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How Do Voters Matter? Evidence from US Congressional Redistricting

Daniel Jones () and Randall Walsh ()

No 22526, NBER Working Papers from National Bureau of Economic Research, Inc

Abstract: How does the partisan composition of an electorate impact the policies adopted by an elected representative? We take advantage of variation in the partisan composition of Congressional districts stemming from Census-initiated redistricting in the 1990’s, 2000’s, and 2010’s. Using this variation, we examine how an increase in Democrat share within a district impacts the district representative’s roll call voting. We find that an increase in Democrat share within a district causes more leftist roll call voting. This occurs because a Democrat is more likely to hold the seat, but also because – in contrast to existing empirical work – partisan composition has a direct effect on the roll call voting of individual representatives. This is true of both Democrats and Republicans. It is also true regardless of the nature of the redistricting (e.g., whether the redistricting was generated by a partisan or non-partisan process).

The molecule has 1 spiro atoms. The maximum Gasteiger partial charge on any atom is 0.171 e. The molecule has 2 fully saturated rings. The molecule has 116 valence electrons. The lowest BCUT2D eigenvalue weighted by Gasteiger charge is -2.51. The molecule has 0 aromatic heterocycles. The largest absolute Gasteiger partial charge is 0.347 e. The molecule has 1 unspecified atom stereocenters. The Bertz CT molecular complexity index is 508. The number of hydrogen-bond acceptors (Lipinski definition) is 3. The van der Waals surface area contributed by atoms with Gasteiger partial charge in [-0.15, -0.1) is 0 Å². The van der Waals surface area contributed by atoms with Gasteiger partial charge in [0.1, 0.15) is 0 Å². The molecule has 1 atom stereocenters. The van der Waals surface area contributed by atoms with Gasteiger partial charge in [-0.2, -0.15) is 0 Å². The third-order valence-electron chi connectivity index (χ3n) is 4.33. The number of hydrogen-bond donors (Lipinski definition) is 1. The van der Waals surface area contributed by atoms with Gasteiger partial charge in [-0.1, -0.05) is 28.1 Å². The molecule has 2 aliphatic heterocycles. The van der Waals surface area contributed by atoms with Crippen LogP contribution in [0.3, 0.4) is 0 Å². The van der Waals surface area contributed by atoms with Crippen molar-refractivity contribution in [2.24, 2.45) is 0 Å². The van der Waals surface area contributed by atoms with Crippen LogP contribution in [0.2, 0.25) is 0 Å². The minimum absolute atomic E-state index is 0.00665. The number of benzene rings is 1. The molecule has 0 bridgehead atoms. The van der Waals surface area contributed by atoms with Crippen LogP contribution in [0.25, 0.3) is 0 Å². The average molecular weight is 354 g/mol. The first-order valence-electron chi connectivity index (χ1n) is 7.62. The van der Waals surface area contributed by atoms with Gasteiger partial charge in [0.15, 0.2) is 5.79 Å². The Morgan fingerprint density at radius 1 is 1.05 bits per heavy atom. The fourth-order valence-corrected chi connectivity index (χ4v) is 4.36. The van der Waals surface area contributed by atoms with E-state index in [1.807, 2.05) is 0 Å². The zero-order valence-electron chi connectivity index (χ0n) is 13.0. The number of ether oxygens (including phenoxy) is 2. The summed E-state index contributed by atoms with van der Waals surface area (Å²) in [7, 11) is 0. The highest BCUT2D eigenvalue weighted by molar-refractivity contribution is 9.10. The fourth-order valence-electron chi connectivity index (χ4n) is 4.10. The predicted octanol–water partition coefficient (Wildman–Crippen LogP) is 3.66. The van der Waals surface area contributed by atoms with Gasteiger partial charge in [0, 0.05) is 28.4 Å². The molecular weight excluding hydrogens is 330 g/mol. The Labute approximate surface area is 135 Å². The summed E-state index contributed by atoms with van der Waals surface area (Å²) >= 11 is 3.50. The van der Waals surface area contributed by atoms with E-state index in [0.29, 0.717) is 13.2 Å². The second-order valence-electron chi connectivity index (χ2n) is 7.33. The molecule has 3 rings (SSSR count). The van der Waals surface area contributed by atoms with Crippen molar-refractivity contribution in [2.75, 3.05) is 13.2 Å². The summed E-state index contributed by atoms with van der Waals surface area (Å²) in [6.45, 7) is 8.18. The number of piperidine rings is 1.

JEL-codes: D72 H0 (search for similar items in EconPapers)
Date: 2016-08
New Economics Papers: this item is included in nep-cdm, nep-pol and nep-ure
Note: LE PE POL
References: View references in EconPapers View complete reference list from CitEc
Citations: View citations in EconPapers (2) Track citations by RSS feed

Published as Daniel B. Jones & Randall Walsh, 2017. "How do voters matter? Evidence from US congressional redistricting," Journal of Public Economics, .

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